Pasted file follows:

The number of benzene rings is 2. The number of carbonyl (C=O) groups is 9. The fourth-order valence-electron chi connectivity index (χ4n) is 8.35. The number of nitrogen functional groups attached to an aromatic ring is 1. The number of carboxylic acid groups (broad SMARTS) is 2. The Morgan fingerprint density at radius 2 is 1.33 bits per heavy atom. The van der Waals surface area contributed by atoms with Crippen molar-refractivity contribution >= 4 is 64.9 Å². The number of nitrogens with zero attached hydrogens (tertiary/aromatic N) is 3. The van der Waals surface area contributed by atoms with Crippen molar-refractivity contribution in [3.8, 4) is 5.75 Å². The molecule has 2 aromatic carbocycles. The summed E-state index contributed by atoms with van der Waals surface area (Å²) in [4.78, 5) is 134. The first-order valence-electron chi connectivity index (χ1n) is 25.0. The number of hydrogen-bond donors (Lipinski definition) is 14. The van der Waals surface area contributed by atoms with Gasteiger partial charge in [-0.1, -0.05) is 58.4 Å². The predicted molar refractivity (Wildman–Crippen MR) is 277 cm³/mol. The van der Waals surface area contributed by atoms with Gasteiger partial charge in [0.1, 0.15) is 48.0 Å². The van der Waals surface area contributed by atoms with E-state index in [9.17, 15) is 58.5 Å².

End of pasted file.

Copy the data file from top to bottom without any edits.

The number of benzene rings is 2. The number of carbonyl (C=O) groups is 9. The fourth-order valence-electron chi connectivity index (χ4n) is 8.35. The number of nitrogen functional groups attached to an aromatic ring is 1. The number of carboxylic acid groups (broad SMARTS) is 2. The Morgan fingerprint density at radius 2 is 1.33 bits per heavy atom. The van der Waals surface area contributed by atoms with Crippen molar-refractivity contribution >= 4 is 64.9 Å². The number of nitrogens with zero attached hydrogens (tertiary/aromatic N) is 3. The van der Waals surface area contributed by atoms with Crippen molar-refractivity contribution in [3.8, 4) is 5.75 Å². The molecule has 2 aromatic carbocycles. The summed E-state index contributed by atoms with van der Waals surface area (Å²) in [4.78, 5) is 134. The first-order valence-electron chi connectivity index (χ1n) is 25.0. The number of hydrogen-bond donors (Lipinski definition) is 14. The van der Waals surface area contributed by atoms with Gasteiger partial charge in [-0.1, -0.05) is 58.4 Å². The predicted molar refractivity (Wildman–Crippen MR) is 277 cm³/mol. The van der Waals surface area contributed by atoms with Gasteiger partial charge in [0.1, 0.15) is 48.0 Å². The van der Waals surface area contributed by atoms with E-state index in [9.17, 15) is 58.5 Å².